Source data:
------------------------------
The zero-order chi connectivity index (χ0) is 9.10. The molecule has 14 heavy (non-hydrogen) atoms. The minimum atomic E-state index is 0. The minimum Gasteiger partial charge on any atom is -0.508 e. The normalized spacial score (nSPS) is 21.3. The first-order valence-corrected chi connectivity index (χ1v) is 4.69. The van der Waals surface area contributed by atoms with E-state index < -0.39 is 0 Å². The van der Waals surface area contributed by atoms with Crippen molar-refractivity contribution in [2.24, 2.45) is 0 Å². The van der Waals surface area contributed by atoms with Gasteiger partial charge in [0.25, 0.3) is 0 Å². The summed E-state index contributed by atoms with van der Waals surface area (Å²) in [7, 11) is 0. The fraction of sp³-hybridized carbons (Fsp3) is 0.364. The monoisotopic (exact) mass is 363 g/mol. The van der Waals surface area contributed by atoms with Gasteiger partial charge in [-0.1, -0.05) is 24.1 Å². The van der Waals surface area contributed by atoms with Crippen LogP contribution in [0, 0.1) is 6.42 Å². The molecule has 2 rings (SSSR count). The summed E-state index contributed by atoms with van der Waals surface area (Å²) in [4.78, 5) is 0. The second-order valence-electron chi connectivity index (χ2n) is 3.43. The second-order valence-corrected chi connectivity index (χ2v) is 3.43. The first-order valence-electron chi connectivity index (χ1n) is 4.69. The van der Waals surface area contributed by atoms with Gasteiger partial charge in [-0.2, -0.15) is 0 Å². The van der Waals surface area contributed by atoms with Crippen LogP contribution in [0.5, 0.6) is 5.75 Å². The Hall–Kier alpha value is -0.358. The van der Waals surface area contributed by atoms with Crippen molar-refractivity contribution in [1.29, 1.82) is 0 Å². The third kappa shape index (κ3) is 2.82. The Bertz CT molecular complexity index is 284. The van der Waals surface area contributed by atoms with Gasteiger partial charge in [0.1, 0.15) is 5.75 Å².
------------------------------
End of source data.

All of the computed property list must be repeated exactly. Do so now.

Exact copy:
The zero-order chi connectivity index (χ0) is 9.10. The molecule has 14 heavy (non-hydrogen) atoms. The minimum atomic E-state index is 0. The minimum Gasteiger partial charge on any atom is -0.508 e. The normalized spacial score (nSPS) is 21.3. The first-order valence-corrected chi connectivity index (χ1v) is 4.69. The van der Waals surface area contributed by atoms with E-state index < -0.39 is 0 Å². The van der Waals surface area contributed by atoms with Crippen molar-refractivity contribution in [2.24, 2.45) is 0 Å². The van der Waals surface area contributed by atoms with Gasteiger partial charge in [0.25, 0.3) is 0 Å². The summed E-state index contributed by atoms with van der Waals surface area (Å²) in [7, 11) is 0. The fraction of sp³-hybridized carbons (Fsp3) is 0.364. The monoisotopic (exact) mass is 363 g/mol. The van der Waals surface area contributed by atoms with Gasteiger partial charge in [-0.1, -0.05) is 24.1 Å². The van der Waals surface area contributed by atoms with Crippen LogP contribution in [0, 0.1) is 6.42 Å². The molecule has 2 rings (SSSR count). The summed E-state index contributed by atoms with van der Waals surface area (Å²) in [4.78, 5) is 0. The second-order valence-electron chi connectivity index (χ2n) is 3.43. The second-order valence-corrected chi connectivity index (χ2v) is 3.43. The first-order valence-electron chi connectivity index (χ1n) is 4.69. The van der Waals surface area contributed by atoms with Gasteiger partial charge in [-0.2, -0.15) is 0 Å². The van der Waals surface area contributed by atoms with Crippen LogP contribution in [0.5, 0.6) is 5.75 Å². The Hall–Kier alpha value is -0.358. The van der Waals surface area contributed by atoms with Crippen molar-refractivity contribution in [1.29, 1.82) is 0 Å². The third kappa shape index (κ3) is 2.82. The Bertz CT molecular complexity index is 284. The van der Waals surface area contributed by atoms with Gasteiger partial charge in [0.1, 0.15) is 5.75 Å².